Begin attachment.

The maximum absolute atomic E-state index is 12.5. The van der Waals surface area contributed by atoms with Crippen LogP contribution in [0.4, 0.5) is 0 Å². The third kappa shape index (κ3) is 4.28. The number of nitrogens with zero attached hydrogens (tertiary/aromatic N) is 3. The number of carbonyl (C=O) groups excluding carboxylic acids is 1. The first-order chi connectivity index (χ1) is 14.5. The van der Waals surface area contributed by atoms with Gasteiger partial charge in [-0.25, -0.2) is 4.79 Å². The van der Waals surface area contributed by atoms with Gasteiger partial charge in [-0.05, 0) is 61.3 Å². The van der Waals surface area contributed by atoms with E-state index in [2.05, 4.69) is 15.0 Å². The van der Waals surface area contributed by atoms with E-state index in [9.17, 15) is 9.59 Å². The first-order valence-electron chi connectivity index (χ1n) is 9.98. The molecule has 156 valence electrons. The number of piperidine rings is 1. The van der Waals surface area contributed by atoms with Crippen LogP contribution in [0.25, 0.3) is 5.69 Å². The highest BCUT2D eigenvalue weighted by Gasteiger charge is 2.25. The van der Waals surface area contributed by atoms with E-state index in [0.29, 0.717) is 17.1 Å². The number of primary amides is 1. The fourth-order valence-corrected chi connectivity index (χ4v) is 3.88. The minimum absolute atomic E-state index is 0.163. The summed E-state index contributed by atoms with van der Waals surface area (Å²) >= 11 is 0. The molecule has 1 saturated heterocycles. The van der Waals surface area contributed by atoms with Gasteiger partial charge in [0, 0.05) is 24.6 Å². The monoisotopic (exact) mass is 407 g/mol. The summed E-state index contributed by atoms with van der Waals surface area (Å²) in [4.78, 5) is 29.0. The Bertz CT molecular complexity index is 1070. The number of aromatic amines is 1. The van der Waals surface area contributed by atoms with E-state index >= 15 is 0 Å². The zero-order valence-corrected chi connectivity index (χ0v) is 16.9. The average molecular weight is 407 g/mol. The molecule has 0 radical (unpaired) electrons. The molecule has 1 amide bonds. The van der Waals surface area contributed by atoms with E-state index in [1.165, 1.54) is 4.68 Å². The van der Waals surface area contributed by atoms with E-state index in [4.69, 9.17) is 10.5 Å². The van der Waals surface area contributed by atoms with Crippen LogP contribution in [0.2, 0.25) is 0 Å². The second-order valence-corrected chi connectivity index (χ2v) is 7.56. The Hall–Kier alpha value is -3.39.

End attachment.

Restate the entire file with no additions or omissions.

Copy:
The maximum absolute atomic E-state index is 12.5. The van der Waals surface area contributed by atoms with Crippen LogP contribution in [0.4, 0.5) is 0 Å². The third kappa shape index (κ3) is 4.28. The number of nitrogens with zero attached hydrogens (tertiary/aromatic N) is 3. The number of carbonyl (C=O) groups excluding carboxylic acids is 1. The first-order chi connectivity index (χ1) is 14.5. The van der Waals surface area contributed by atoms with Gasteiger partial charge in [-0.25, -0.2) is 4.79 Å². The van der Waals surface area contributed by atoms with Gasteiger partial charge in [-0.05, 0) is 61.3 Å². The van der Waals surface area contributed by atoms with E-state index in [2.05, 4.69) is 15.0 Å². The van der Waals surface area contributed by atoms with E-state index in [9.17, 15) is 9.59 Å². The first-order valence-electron chi connectivity index (χ1n) is 9.98. The molecule has 156 valence electrons. The number of piperidine rings is 1. The van der Waals surface area contributed by atoms with Crippen LogP contribution in [0.25, 0.3) is 5.69 Å². The highest BCUT2D eigenvalue weighted by Gasteiger charge is 2.25. The van der Waals surface area contributed by atoms with E-state index in [0.29, 0.717) is 17.1 Å². The number of primary amides is 1. The fourth-order valence-corrected chi connectivity index (χ4v) is 3.88. The minimum absolute atomic E-state index is 0.163. The summed E-state index contributed by atoms with van der Waals surface area (Å²) >= 11 is 0. The molecule has 1 saturated heterocycles. The van der Waals surface area contributed by atoms with Gasteiger partial charge in [0, 0.05) is 24.6 Å². The monoisotopic (exact) mass is 407 g/mol. The summed E-state index contributed by atoms with van der Waals surface area (Å²) in [4.78, 5) is 29.0. The Bertz CT molecular complexity index is 1070. The number of aromatic amines is 1. The van der Waals surface area contributed by atoms with E-state index >= 15 is 0 Å². The zero-order valence-corrected chi connectivity index (χ0v) is 16.9. The average molecular weight is 407 g/mol. The molecule has 0 radical (unpaired) electrons. The molecule has 1 amide bonds. The van der Waals surface area contributed by atoms with E-state index in [1.165, 1.54) is 4.68 Å². The van der Waals surface area contributed by atoms with E-state index in [4.69, 9.17) is 10.5 Å². The van der Waals surface area contributed by atoms with Crippen LogP contribution in [0.2, 0.25) is 0 Å². The second-order valence-corrected chi connectivity index (χ2v) is 7.56. The Hall–Kier alpha value is -3.39.